Seven specific systems and processes were evaluated in detail for efficiency improvement or cost reductions for the Chesapeake mill. (Caraustar closed the Chesapeake mill in the spring of 2000 because of overcapacity in the industry and other issues. In spite of this closure, Caraustar realized that the assessment’s findings were valid for similar facilities.)

The systems and processes evaluated at the Chesapeake mill included:

  • backpressure steam turbine generator

  • boiler feed pump variable speed electric drive
  • boiler feed pump steam turbine drive
  • paper machine #2 variable speed electric drive retrofit
  • vapor-absorption system boiler stack heat recovery
  • stock pulper fill water heat exchangers
  • improved insulation of steam pipes

Six systems and processes were also evaluated for efficiency improvements at the Rittman mill. These included:

  • project requirements analysis for mill cogeneration (replacement or retrofit of existing operations)

  • benchmarking mill operations’ energy use
  • pulper fill water heat exchangers
  • modifications to steam injection stock heater
  • coater oven steam requirement efficiency or elimination
  • heat recovery for vapor-absorption system

Actions Identified in the Assessment

The plant-wide studies concentrated on identification of energy efficiency improvements for Caraustar’s Chesapeake and Rittman mills, with an extended focus on the development of efficiency concepts that could be transferred to other Caraustar facilities. Many of the efficiency measures identified and evaluated in this assessment will benefit other Caraustar mills as well as those of other recycled paperboard manufacturers. These include:

  • motor procurement and efficiency improvements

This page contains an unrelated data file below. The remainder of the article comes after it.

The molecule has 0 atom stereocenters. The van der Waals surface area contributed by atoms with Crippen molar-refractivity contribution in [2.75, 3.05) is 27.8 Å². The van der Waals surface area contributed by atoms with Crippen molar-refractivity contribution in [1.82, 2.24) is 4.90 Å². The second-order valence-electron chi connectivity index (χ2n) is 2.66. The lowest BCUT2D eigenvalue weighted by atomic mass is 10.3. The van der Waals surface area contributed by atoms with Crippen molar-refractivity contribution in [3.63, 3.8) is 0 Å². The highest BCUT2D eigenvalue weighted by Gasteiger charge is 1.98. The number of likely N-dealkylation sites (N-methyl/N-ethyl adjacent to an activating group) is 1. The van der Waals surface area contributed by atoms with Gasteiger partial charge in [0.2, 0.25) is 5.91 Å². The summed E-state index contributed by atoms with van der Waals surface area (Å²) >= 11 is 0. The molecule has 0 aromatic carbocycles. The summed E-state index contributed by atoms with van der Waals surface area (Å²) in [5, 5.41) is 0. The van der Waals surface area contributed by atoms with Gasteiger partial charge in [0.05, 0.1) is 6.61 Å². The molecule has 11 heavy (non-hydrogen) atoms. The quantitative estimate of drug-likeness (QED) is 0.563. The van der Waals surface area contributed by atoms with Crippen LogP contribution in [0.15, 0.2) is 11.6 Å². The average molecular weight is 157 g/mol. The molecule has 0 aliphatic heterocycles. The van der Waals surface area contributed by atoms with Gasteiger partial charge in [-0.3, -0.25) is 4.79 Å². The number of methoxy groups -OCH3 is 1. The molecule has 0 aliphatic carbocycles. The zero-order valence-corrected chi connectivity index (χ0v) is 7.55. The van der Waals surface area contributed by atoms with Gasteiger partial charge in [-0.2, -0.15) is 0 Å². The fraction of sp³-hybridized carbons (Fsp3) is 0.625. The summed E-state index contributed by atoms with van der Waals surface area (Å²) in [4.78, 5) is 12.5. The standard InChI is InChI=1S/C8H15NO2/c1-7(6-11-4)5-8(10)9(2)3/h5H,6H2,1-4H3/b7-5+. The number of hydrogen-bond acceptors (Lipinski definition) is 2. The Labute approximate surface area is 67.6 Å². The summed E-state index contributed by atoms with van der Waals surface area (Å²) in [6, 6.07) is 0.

• backpressure steam turbine generators
  • boiler feed pump variable speed drives
  • stack heat recovery to vapor-absorption systems
  • pulper fill water heat exchangers
  • steam pipe insulation

The application of these energy efficiency measures is being reviewed for other Caraustar mills. In addition to the energy efficiency measures identified, other measures were found that did not offer immediate benefits for either Chesapeake or Rittman, but should offer some benefits to other Caraustar locations. These measures include:

  • boiler forced draft fan variable speed drives

  • paper machine dryer section drive retrofits

Before initiating the two mill energy assessments, Caraustar had already undertaken a project to inventory electric motors at selected mills to identify savings opportunities that could be realized from implementation of a formal motor management program. The plant-wide energy assessment permitted the project team to accelerate the motor management effort. As a result, Caraustar has implemented a corporate procurement program for electric motors, power transmission, and related industrial equipment that has reduced the cost of purchasing these items, and boosted the opportunities to improve the overall efficiency of each plant’s motor inventory. The plant-wide energy assessment project has been an important component in extending Caraustar’s focus on energy efficiency and cost reduction measures in all divisions.

This article originally appeared in the Spring 2003 edition of Energy Matters, published by the U.S. Department of Energy. For plant-wide assessment program information, contact Grace Ordaz of the DOE’s Industrial Technologies Program by phone at (202) 586-8350 or by e-mail at grace.ordaz@ee.doe.gov. For technical details about the assessments, visit www.oit.doe.gov/bestpractices/factsheets/.pdf, or contact Bob Leach of the Oak Ridge National Laboratory by phone at (865) 946-1352 or by e-mail at leachre@ornl.gov.